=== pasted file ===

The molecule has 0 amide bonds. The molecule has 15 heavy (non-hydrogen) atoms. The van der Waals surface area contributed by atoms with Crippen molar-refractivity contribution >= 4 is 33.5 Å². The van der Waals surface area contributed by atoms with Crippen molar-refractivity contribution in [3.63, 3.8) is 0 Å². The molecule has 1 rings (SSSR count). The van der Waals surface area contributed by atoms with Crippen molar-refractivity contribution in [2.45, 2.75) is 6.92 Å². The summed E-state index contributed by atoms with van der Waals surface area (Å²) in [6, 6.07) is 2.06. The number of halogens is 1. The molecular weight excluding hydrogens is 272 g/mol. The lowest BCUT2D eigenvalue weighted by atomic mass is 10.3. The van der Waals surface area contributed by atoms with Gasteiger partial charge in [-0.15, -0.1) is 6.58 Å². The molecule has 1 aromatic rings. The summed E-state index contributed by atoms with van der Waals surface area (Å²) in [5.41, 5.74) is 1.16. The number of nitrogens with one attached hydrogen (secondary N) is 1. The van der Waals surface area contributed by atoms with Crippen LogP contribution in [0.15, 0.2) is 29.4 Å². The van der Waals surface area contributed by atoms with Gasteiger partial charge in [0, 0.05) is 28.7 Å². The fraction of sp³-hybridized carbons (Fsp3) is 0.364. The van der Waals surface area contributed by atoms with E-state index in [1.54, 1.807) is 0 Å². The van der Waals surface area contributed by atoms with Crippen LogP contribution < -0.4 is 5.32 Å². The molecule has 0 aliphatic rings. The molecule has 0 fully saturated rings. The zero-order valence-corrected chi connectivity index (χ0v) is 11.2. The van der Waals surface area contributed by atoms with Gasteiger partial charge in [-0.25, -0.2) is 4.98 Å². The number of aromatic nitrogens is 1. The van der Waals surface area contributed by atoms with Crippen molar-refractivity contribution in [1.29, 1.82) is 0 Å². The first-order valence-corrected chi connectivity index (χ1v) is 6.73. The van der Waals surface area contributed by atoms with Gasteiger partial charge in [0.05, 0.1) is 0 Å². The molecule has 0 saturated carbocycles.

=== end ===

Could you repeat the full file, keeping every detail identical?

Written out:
The molecule has 0 amide bonds. The molecule has 15 heavy (non-hydrogen) atoms. The van der Waals surface area contributed by atoms with Crippen molar-refractivity contribution >= 4 is 33.5 Å². The van der Waals surface area contributed by atoms with Crippen molar-refractivity contribution in [3.63, 3.8) is 0 Å². The molecule has 1 rings (SSSR count). The van der Waals surface area contributed by atoms with Crippen molar-refractivity contribution in [2.45, 2.75) is 6.92 Å². The summed E-state index contributed by atoms with van der Waals surface area (Å²) in [6, 6.07) is 2.06. The number of halogens is 1. The molecular weight excluding hydrogens is 272 g/mol. The lowest BCUT2D eigenvalue weighted by atomic mass is 10.3. The van der Waals surface area contributed by atoms with Gasteiger partial charge in [-0.15, -0.1) is 6.58 Å². The molecule has 1 aromatic rings. The summed E-state index contributed by atoms with van der Waals surface area (Å²) in [5.41, 5.74) is 1.16. The number of nitrogens with one attached hydrogen (secondary N) is 1. The van der Waals surface area contributed by atoms with Crippen LogP contribution in [0.15, 0.2) is 29.4 Å². The van der Waals surface area contributed by atoms with Gasteiger partial charge in [0, 0.05) is 28.7 Å². The fraction of sp³-hybridized carbons (Fsp3) is 0.364. The van der Waals surface area contributed by atoms with E-state index in [1.54, 1.807) is 0 Å². The van der Waals surface area contributed by atoms with Crippen LogP contribution < -0.4 is 5.32 Å². The molecule has 0 aliphatic rings. The molecule has 0 fully saturated rings. The zero-order valence-corrected chi connectivity index (χ0v) is 11.2. The van der Waals surface area contributed by atoms with Gasteiger partial charge in [-0.25, -0.2) is 4.98 Å². The number of aromatic nitrogens is 1. The van der Waals surface area contributed by atoms with Crippen molar-refractivity contribution in [1.29, 1.82) is 0 Å². The first-order valence-corrected chi connectivity index (χ1v) is 6.73. The van der Waals surface area contributed by atoms with Gasteiger partial charge in [0.05, 0.1) is 0 Å². The molecule has 0 saturated carbocycles.